Pulse discharge operation, particularly with underdamped (ringing) discharges, places large internal stresses on components. Empirical expressions have been developed to predict the life of a pulse discharge capacitor under conditions other than the nominal design. For instance, in an article by K. Salisbury, S. Lloyd, and Y.G. Chen at Maxwell Laboratories, "A transportable 50 KA Dual Mode Lightning Simulator", the following equation is given.
Lx = Lref * (Qref/Qx)^1.6 * (Vref/Vx)^7.5
x subscript refers to the application
ref subscript refers to the reference data
L is the expected life (in shots),
Q is the discharge waveform Q
V is the capacitor charge voltage.
Note that capacitor voltage is the most important life determinant, with a 7.5 exponent. A little reduction in voltage leads to a huge increase in life.
Voltage reversal also has a significant impact. When the voltage reverses, the mechanical stresses on the capacitor are quite high.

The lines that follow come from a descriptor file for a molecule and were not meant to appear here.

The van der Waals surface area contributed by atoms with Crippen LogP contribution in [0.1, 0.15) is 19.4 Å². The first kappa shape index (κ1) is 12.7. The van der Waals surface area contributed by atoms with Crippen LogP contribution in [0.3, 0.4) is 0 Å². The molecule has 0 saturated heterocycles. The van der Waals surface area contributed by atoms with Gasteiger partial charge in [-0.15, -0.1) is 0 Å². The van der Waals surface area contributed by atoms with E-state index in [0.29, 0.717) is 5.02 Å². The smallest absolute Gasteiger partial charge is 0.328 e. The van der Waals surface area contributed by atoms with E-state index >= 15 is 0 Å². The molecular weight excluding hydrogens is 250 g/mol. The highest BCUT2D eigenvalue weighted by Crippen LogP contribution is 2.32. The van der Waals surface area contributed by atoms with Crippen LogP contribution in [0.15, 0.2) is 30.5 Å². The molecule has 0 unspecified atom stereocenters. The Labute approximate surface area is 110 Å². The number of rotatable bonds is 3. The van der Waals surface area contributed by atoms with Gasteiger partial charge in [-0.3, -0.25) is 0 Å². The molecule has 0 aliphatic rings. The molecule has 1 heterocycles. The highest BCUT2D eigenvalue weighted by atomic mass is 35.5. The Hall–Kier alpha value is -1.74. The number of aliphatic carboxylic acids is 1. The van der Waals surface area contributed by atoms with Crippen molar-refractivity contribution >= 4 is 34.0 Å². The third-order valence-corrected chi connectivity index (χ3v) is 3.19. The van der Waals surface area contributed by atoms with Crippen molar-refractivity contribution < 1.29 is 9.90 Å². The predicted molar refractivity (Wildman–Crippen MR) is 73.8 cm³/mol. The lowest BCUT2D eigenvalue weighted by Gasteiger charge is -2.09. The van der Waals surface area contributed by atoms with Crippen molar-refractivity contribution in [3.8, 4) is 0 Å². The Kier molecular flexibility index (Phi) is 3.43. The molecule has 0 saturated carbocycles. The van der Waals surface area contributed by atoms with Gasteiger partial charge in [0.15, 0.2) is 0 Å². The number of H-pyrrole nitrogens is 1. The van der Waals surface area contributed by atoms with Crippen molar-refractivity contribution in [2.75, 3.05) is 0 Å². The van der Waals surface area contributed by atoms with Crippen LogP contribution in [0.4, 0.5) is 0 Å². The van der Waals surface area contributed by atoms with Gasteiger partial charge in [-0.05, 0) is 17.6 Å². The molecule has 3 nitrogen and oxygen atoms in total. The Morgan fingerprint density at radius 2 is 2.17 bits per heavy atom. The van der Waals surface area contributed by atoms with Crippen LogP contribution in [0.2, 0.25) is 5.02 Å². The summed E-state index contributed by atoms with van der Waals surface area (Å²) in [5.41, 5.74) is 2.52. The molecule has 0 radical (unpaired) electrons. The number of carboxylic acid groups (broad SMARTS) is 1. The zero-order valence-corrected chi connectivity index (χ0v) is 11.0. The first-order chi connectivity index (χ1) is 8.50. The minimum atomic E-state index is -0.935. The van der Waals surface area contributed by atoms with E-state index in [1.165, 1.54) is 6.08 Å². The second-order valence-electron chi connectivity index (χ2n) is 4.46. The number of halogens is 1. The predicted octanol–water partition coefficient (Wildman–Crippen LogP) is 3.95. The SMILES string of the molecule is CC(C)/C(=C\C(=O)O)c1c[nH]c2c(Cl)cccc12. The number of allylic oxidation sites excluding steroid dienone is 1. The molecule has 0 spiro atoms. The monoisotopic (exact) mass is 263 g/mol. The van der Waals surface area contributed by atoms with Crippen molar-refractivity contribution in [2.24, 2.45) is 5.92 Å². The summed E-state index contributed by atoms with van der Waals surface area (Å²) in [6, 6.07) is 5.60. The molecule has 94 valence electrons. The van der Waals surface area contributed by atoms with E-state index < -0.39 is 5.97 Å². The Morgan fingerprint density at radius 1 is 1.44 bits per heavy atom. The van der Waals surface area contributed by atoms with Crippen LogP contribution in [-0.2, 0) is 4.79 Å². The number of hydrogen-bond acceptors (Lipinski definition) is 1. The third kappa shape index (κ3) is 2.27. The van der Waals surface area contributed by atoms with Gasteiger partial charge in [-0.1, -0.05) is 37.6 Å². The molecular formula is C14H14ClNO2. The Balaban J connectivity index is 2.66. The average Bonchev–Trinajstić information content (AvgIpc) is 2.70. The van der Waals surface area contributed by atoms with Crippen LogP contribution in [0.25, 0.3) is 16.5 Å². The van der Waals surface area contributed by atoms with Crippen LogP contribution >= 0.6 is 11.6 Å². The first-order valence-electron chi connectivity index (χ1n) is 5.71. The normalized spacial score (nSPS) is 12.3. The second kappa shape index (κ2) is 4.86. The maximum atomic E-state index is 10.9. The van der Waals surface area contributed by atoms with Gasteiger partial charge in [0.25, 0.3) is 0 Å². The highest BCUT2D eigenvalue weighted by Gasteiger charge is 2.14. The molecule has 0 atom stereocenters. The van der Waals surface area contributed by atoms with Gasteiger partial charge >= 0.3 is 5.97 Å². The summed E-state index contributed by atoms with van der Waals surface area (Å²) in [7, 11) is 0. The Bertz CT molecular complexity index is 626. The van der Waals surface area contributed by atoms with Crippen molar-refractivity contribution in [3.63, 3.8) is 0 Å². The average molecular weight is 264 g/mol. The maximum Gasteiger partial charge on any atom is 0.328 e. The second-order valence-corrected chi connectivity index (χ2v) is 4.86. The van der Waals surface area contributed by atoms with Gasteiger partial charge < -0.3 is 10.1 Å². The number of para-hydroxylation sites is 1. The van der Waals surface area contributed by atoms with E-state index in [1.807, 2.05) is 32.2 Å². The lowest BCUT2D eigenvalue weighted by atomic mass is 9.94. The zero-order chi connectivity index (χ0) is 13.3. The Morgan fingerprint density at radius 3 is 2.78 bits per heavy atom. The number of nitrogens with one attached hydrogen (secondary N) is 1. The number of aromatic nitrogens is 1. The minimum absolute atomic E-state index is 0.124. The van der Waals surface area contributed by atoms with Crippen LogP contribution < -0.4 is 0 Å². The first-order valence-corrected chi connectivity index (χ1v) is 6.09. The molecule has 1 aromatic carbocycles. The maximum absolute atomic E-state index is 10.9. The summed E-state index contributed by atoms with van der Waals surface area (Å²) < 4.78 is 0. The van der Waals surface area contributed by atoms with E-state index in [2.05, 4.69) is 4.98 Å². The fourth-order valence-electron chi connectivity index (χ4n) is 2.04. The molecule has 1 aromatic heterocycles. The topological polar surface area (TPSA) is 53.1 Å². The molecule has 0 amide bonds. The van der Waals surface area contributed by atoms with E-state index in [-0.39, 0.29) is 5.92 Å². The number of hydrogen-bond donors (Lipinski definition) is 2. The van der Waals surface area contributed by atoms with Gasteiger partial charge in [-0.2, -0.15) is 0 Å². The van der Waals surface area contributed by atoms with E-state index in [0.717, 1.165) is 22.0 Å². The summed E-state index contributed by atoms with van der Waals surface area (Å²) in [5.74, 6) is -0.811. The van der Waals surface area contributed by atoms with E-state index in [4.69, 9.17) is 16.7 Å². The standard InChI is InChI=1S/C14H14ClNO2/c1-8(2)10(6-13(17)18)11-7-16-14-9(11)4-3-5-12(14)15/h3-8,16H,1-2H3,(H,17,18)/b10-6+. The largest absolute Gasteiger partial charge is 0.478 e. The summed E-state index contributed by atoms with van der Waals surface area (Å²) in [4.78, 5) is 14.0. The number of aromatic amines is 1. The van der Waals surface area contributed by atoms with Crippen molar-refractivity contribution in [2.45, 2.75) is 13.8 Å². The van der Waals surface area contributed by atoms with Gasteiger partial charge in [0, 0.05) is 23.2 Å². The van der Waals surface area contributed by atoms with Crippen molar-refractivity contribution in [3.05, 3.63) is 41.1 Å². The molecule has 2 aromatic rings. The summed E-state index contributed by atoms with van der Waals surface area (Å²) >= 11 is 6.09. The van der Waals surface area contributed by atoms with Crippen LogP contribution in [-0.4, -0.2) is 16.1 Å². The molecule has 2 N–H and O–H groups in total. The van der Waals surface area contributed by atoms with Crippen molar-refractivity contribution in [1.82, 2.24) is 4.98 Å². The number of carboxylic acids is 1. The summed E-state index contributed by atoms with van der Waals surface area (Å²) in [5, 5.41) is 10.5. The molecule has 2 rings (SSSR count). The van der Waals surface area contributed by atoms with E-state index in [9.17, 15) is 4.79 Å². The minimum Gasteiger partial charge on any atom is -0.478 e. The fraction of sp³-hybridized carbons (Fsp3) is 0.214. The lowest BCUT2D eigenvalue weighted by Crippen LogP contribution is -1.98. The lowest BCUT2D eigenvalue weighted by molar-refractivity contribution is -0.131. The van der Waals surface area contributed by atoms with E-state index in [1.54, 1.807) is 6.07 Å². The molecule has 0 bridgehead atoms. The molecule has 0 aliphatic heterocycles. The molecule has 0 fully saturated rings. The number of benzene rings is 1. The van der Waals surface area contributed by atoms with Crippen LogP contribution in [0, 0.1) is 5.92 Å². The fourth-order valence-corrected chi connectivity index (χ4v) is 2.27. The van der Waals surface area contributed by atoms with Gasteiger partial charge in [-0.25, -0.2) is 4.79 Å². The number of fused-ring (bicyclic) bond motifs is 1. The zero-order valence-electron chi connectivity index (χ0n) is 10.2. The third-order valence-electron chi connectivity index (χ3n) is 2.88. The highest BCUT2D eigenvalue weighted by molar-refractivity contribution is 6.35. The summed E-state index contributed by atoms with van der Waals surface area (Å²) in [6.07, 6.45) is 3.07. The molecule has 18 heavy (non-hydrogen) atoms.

For instance, a Maxwell type 31162, is rated at 100,000 shots at 75 kV with 20% VR. (20% VR is Q = 1.4)
Now, we want to know the life in a Tesla coil at 90% reversal (a Q of 15) and a peak voltage of 42 kV. Applying the above formula:
Lx = 1E5 * ( 1.4/15)^1.6 * (75/42)^7.5 = 1E5 * .0225 * 77.37 = 1.74E5 shots.
reducing the voltage to 30 kV would increase the life by (42/30)^7.5 or 12.5 times.
If this were in a Tesla coil at 120 bps, at 42 kV, it would survive (90% probability) about 24 minutes of run time. Reducing the voltage to 30 kV would increase the life to 300 minutes, or 5 hours. Reducing the peak voltage to 20 kV is even more effective, increasing the life to 100 hours. Killing the Q down to 10 would increase the life by (15/10)^1.6 some 90 percent.
Capacitors rated for high repetition rates are necessarily overdesigned. Comparing two units from Maxwell Labs:
If the high reprate capacitor (with a 1000 times the life) were scaled to the capacity of the low rep rate unit, it would be about 5 times the size of the low rep rate unit. A life factor of 1000 can be achieved by increasing the rated voltage by about 2.5 times. This would require about 6.25 times the total capacitance arranged in a series parallel configuration, which correlates well with the physical size increase factor of 5.
(these need to be verified, particularly at low Q's)
Q or voltage reversal (VR) may be computed from each other by:
Q = sqrt( 1 + 1 /( 2 /pi*ln(VR))^2)
VR = exp( - pi/2 * sqrt(1/(q^2-1)))
where VR is the voltage reversal expressed as a fraction (i.e. 0<VR<1)
Copyright 1998, Jim Lux / caplife.htm / 9 May 1998 / Back to HV Home / Back to home page / Mail to Jim